As useful as lovely

Calcinus elegans

There is no doubt that the main reason for setting up a marine aquarium is the legendary colorfulness of the fishes and corals. But once the tank is set up and matured it becomes clear that a few extra little helpers may be required, for example to keep down the algae, the Aiptasia, or the bristleworms, to loosen the substrate a bit, or to clean up uneaten food. In the sea there is a creature designed to deal with every such problem and some of them are, in addition, so delightful that it is worth taking a closer look at them…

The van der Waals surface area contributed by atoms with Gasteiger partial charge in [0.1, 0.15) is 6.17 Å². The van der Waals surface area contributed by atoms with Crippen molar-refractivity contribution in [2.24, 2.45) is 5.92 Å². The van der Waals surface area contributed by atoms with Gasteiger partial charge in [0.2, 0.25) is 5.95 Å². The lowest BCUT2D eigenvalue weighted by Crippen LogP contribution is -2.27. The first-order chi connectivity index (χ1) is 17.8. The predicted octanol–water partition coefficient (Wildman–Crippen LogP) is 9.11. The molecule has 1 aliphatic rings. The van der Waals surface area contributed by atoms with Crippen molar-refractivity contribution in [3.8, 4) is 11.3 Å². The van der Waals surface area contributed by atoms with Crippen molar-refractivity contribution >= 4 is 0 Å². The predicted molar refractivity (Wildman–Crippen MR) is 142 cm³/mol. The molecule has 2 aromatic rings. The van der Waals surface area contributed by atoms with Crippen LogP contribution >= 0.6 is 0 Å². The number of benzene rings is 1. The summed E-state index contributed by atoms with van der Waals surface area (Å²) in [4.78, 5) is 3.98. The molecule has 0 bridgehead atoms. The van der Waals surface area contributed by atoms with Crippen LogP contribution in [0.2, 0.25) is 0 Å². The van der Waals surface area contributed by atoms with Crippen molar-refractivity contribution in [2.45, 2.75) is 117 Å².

Anyone who has collected seashells on the beach while on holiday and held them in the hollow of his hand, will undoubtedly have received quite a shock at some stage when a shell suddenly sprouted little legs and tried to force its way to freedom. In European holiday areas the legs will generally belong to members of the genus Clibanarius, which grow no larger than a centimeter or two long. In the marine aquarium these small hermit crabs are very entertaining, easy to keep, and useful little creatures, as they are constantly on the search for food and hence keep the tank free of wastes, while at the same time never causing any harm to other residents. Another hermit crab species is Calcinus elegans, which may be considerably larger at a good five centimeters in length, but is just as harmless and beneficial. Moreover this hermit crab is a real beauty! Calcinus elegans is imported mainly from Australia and two points are particularly worth bearing in mind when keeping it in the home. Firstly the species may be omnivorous, but the focus of its diet is noticeably in the area of algae. Hence you shouldn’t try to cultivate algae in the Calcinus tank as any such attempt may be counteracted by Calcinus elegans. Sometimes even Caulerpa will be regularly decimated. And secondly, C. elegans grows rather quickly, and because its shell doesn’t grow as well, the hermit will need to “move house” regularly. In order to enable it to do so, the aquarist must provide a good selection of empty shells of various sizes in the tank. But that is the limit of the difficulties in dealing with these pretty crabs. They can even be bred in the aquarium, although the free-swimming larval stages usually have to be transferred to special tanks, as in “normal” aquaria they either end up in the filter or are regarded as a welcome supplementary food by other tank residents. The sexes cannot be determined in living specimens from the parts that protrude from the shell, but if the hermit is wandering around shell-less (eg after a molt) then the females can be recognized by the pleopods on the posterior body, as these limbs are completely absent in males.